And that's not all: Don't forget The Americans: Oh Yeah, We Have Kids Too, about a mother and father raising their kids in a web of lies. Or The Americans: My Nosy Neighbor Is Trying to Get Me Deported, about an FBI agent who lives across the street from spies. Or The Americans: Don't Forget We Also Do Spy Things because Phillip and Elizabeth will be getting orders from the KGB!
It's the collision of those first few shows that will keep viewers coming back, but it's the last show that brought them in, and they shouldn't be disappointed that it takes second place because it's a damn nice consolation prize. What makes the spy action work better than that of other spy shows is that it's set at just the perfect era. In the '80s, cell phones were the size of telephone books and going undercover meant throwing on a bad hairpiece and putting some silly putty on the bridge of your nose. Technology was secondary to cunning, smarts, and teamwork. There will be no hacking wi-fi-enabled pacemakers in The Americans, no waiting for files to decrypt or upload, no phone-cloning, no computer viruses, and no incriminating information or leads culled from fake social media sites. In other words, no unbelievable loopholes for the writers to sneak through. In the old days, spying was more intimate and dangerous, and that was evident during the pilot's awesome nine-minute intro scene to the tune of the extended dance remix of Fleetwood Mac's "Tusk."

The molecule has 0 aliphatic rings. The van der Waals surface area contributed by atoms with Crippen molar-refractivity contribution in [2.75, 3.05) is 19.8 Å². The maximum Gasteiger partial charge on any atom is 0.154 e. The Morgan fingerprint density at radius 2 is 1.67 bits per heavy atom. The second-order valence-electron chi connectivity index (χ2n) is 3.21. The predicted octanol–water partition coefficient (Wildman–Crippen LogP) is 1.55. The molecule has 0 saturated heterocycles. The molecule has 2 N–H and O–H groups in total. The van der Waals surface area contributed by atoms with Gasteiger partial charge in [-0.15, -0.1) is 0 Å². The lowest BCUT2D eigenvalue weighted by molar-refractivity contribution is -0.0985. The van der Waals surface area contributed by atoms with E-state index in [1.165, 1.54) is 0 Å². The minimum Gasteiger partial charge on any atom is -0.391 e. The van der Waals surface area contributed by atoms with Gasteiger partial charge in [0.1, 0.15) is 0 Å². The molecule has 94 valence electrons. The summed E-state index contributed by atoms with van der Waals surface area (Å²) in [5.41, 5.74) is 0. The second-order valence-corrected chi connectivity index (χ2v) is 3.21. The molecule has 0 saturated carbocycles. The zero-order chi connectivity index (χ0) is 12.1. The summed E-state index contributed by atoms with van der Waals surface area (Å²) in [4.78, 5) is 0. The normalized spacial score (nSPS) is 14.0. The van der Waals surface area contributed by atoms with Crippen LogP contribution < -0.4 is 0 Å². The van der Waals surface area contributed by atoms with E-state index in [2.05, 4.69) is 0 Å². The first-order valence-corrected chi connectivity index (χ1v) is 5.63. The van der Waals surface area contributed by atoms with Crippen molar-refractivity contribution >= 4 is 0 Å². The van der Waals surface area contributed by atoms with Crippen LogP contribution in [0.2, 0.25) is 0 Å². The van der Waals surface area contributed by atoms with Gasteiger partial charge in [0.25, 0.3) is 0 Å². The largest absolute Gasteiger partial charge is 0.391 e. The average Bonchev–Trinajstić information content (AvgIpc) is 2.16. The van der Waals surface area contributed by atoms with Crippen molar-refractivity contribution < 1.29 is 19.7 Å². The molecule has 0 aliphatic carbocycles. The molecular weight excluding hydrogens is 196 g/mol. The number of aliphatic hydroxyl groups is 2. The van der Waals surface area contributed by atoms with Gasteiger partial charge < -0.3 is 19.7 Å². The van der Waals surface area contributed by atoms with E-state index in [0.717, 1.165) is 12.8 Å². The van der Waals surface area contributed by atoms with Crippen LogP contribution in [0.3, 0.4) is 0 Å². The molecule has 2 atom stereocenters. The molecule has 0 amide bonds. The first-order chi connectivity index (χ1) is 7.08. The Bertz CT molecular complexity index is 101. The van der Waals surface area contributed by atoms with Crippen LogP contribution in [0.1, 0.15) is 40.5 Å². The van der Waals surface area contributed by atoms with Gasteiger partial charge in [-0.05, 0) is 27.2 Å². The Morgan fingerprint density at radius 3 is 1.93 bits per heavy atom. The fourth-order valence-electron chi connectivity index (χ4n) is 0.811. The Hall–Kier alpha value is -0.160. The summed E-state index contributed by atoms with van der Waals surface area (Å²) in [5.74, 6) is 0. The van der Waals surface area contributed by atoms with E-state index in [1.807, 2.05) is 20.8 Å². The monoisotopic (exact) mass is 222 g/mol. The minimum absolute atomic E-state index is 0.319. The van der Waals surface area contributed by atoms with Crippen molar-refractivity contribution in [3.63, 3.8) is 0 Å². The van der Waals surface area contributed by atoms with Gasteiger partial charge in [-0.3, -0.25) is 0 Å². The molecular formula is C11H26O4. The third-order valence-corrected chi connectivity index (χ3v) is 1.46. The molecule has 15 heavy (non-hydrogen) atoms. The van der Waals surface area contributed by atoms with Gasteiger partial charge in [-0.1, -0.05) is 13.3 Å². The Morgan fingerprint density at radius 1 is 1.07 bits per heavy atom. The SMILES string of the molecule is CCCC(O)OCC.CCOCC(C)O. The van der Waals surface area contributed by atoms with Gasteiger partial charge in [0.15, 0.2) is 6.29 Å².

As far as the actual nuts and bolts of The Americans, it already has a veteran feel. Rhys is absolutely spectacular, letting us see the gears turning in his head while Phillip assesses situations. Russell makes us forget about NYU and boys as the icy Elizabeth (she kicked that dude's head through some drywall!), and Noah Emmerich is more than formidable as Stan Beamon. The direction and production is purposefully understated to harken back to the dark and gritty thrillers of the '80s, giving the series its own feel compared to the rest of TV. And don't get me started on the music! Fleetwood Mac and Phil Collins? Turn it up!
Like many of today's terrorist dramas, The Americans asks the audience to be wary of the threats that may be living right next door to them. But the show also asks the same of its characters, and on an even more invasive level: Be careful of not only of the threat that lives across the street, but also of the threat on the other side of the bed. If The Americans lives up to the potential displayed in its pilot and explores the right roads, it could be one of TV's best. An excellent start to the year's most intriguing new series.
– Phillip and Elizabeth's character arcs within the episode were very telling. As soon as Phillip realized that Timinev had raped his wife, his dream of defecting ended and his nightmare full of windpipe-snapping began. DON'T MESS WITH HIS FAMILY! Elizabeth, however, went from sexually absent to bow-chicka-wow-wow after she and her husband dissolved a guy in acid. Is it the job that turns her on, or was it Phillip's defense of her honor when he killed Timinev? Maybe a bit of both? Fickle, that Elizabeth.
– The Americans also has the luxury of telling its story from the middle out. Not only will we follow Phillip and Elizabeth moving forward in time, but there's plenty of backstory to unfold, both in their pre-Jennings lives and their time as a young couple. I mean seriously, this show can go anywhere from here.
– BBQ poker to the balls. That's how they train people to fight in Russia? Not cool, Russia. Not cool.